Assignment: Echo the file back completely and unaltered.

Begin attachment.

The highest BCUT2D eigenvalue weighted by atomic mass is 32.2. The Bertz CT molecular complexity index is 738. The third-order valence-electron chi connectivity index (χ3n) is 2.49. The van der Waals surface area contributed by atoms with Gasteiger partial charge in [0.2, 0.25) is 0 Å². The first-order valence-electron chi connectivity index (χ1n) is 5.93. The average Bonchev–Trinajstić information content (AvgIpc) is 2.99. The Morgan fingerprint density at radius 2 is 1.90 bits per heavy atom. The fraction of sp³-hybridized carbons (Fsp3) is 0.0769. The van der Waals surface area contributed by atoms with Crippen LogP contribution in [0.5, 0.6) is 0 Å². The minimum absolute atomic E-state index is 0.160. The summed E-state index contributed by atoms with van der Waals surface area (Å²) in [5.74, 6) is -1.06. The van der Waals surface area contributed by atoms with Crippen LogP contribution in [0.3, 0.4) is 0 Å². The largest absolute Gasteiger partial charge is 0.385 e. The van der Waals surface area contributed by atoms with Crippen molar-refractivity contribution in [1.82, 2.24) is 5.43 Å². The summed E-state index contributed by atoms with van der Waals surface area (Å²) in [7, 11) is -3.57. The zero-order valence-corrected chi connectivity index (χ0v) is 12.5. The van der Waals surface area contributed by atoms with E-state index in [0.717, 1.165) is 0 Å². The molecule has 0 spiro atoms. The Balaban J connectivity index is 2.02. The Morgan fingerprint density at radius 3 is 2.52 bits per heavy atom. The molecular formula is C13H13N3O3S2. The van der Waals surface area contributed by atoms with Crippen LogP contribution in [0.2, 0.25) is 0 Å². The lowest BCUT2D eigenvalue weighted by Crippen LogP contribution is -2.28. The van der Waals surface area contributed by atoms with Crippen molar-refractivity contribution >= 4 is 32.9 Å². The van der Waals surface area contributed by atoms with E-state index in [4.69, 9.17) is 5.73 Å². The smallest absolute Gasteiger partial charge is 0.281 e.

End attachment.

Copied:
The highest BCUT2D eigenvalue weighted by atomic mass is 32.2. The Bertz CT molecular complexity index is 738. The third-order valence-electron chi connectivity index (χ3n) is 2.49. The van der Waals surface area contributed by atoms with Gasteiger partial charge in [0.2, 0.25) is 0 Å². The first-order valence-electron chi connectivity index (χ1n) is 5.93. The average Bonchev–Trinajstić information content (AvgIpc) is 2.99. The Morgan fingerprint density at radius 2 is 1.90 bits per heavy atom. The fraction of sp³-hybridized carbons (Fsp3) is 0.0769. The van der Waals surface area contributed by atoms with Crippen LogP contribution in [0.5, 0.6) is 0 Å². The minimum absolute atomic E-state index is 0.160. The summed E-state index contributed by atoms with van der Waals surface area (Å²) in [5.74, 6) is -1.06. The van der Waals surface area contributed by atoms with Crippen LogP contribution in [0.3, 0.4) is 0 Å². The largest absolute Gasteiger partial charge is 0.385 e. The van der Waals surface area contributed by atoms with Crippen molar-refractivity contribution in [1.82, 2.24) is 5.43 Å². The summed E-state index contributed by atoms with van der Waals surface area (Å²) in [7, 11) is -3.57. The zero-order valence-corrected chi connectivity index (χ0v) is 12.5. The van der Waals surface area contributed by atoms with E-state index in [0.717, 1.165) is 0 Å². The molecule has 0 spiro atoms. The Balaban J connectivity index is 2.02. The Morgan fingerprint density at radius 3 is 2.52 bits per heavy atom. The molecular formula is C13H13N3O3S2. The van der Waals surface area contributed by atoms with Crippen LogP contribution in [0.2, 0.25) is 0 Å². The lowest BCUT2D eigenvalue weighted by Crippen LogP contribution is -2.28. The van der Waals surface area contributed by atoms with Crippen molar-refractivity contribution >= 4 is 32.9 Å². The van der Waals surface area contributed by atoms with E-state index in [4.69, 9.17) is 5.73 Å². The smallest absolute Gasteiger partial charge is 0.281 e.